BOSTON -- From time to time, my husband and I ask each other a humbling question about the human condition: How would you like to see your 10 worst moments on videotape?
This is the fate that befell Madelyne Gorman Toogood last month when she was captured on a security camera in a department store parking lot. The mother was taped slapping around her 4-year-old daughter as they got into their SUV.
Ms. Toogood got to see this moment -- which we sincerely hope was one of her 10 worst -- again and again and again. The police saw it. The entire nation saw it. Today, the Indiana court where she will be tried for a felony charge of battery will also see it.
Ms. Toogood's tape has become the Rodney King tape of child abuse. A debate ensued about parenting and "spanking," about the line between discipline and abuse. The mother's only defense after seeing her self-portrait was to swear, "I'm not a monster." That too was debated.
In fact, the public air was full of heated opinions and judgments about everything ... except the videotape itself. No one seemed too concerned about the image or its trail from Kohl's to CNN.
We have gotten so used to the idea of a security camera peering at us out of every ATM and parking lot, every airport and school, every department store and public square, that we no longer question it. When the booty of a department store's private eye is open to the public eye, we don't flinch. We just watch.
Indeed, the only story alarming enough to raise privacy hackles these days came from Washington state, where two men were arrested for taking pictures up women's skirts. But these men were acquitted of voyeurism by the state Supreme Court because the pictures were taken in public places where, the justices ruled, people don't have a "reasonable expectation of privacy."
It seems that the old expectation of privacy in public has become unreasonable. There are now video cameras in the remote part of a national forest for the stated purpose of catching people growing marijuana. There are at least 2,397 surveillance cameras on the streets of Manhattan.
We've become a nation of surveillance with remarkably little discussion. Few of us are asking the questions offered by David Sobel of the Electronic Privacy Information Center: "What becomes of any tapes created by such systems, who has access to them and how might they be used?"
Nor are we asking what it means for a nanny or a student or a shopper to be on permanent candid camera.
It sounds old-fashioned to fuss about being watched. The philosopher Jeremy Bentham once described the perfect prison as a "panopticon" where prisoners were under complete surveillance and yet could not see the watcher. But that was in the 18th century.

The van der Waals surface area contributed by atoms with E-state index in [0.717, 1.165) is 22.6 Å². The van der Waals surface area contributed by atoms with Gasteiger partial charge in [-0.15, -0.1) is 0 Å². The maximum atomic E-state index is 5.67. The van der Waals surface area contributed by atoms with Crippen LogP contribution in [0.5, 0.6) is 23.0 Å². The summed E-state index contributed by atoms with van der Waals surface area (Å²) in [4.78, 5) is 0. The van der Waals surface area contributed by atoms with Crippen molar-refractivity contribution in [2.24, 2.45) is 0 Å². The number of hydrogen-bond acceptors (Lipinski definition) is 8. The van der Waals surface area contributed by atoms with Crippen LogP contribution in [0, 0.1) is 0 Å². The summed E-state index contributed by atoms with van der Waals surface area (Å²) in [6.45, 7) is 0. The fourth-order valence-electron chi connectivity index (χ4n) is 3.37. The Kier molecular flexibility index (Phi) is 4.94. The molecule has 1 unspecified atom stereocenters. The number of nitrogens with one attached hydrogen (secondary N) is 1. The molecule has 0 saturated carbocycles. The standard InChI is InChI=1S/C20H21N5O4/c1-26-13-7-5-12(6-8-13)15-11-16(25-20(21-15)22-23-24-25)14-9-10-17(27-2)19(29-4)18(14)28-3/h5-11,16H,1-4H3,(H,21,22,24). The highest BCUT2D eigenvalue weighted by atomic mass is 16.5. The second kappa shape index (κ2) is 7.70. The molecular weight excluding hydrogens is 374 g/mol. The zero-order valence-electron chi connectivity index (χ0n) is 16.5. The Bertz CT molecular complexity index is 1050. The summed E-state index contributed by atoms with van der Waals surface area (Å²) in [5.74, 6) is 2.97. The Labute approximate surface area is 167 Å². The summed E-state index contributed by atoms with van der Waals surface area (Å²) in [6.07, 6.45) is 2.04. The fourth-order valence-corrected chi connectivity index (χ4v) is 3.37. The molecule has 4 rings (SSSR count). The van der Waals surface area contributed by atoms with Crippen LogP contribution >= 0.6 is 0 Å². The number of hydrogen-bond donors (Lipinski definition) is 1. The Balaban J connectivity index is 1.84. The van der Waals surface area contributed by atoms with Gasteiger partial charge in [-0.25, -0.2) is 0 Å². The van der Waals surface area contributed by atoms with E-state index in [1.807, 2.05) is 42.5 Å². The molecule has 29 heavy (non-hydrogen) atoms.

In 1984, the Big Brotherhood textbook, George Orwell wrote: "There was of course no way of knowing whether you were being watched at any given moment. ... You had to live -- did live, from habit that became instinct -- in the assumption that every sound you made was overheard, and, except in darkness, every movement scrutinized." But he wrote that in 1949.
Today, people audition to go on Big Brother 3. A woman gives birth on the Web. Since Jennifer Ringley "jennicammed" her way to fame, many others have chosen to live in the public eye, 24/7.
If the threshold of privacy has been lowered, the threshold of anxiety has been heightened. So we accept scrutiny as the price of security.
In this process, we don't always recognize when the camera has become the voyeur. Ads for Web cams pop up over the Internet featuring shadowy images of couples in bed.
William Staples, sociologist and author of Everyday Surveillance, notes that "the sell is security but the hook is voyeurism." Meanwhile, one security camera picks up Ms. Toogood in a "moment." But another may tape a couple necking in the car or a customer tripping over her feet. Next thing you know your image is out there on the Internet, says Mr. Staples.
Frankly, I am comforted by a security camera in a parking garage late at night. And I know that videotapes are useful for police investigations ... after the crime. But if security is overrated, intrusion may be underrated.
The Toogood reality show ended with a mother in court and a child in foster care and a second debate about whether this did more harm than good.
Surely we should spend some of the same energy debating the collective life of the video cammed American? How many little brothers add up to a big one?
Look up there. Is that a security guard watching? Or is it a Peeping Tom?
Ellen Goodman is a columnist for The Boston Globe. Her column appears Mondays and Thursdays in The Sun. She can be reached via e-mail at firstname.lastname@example.org.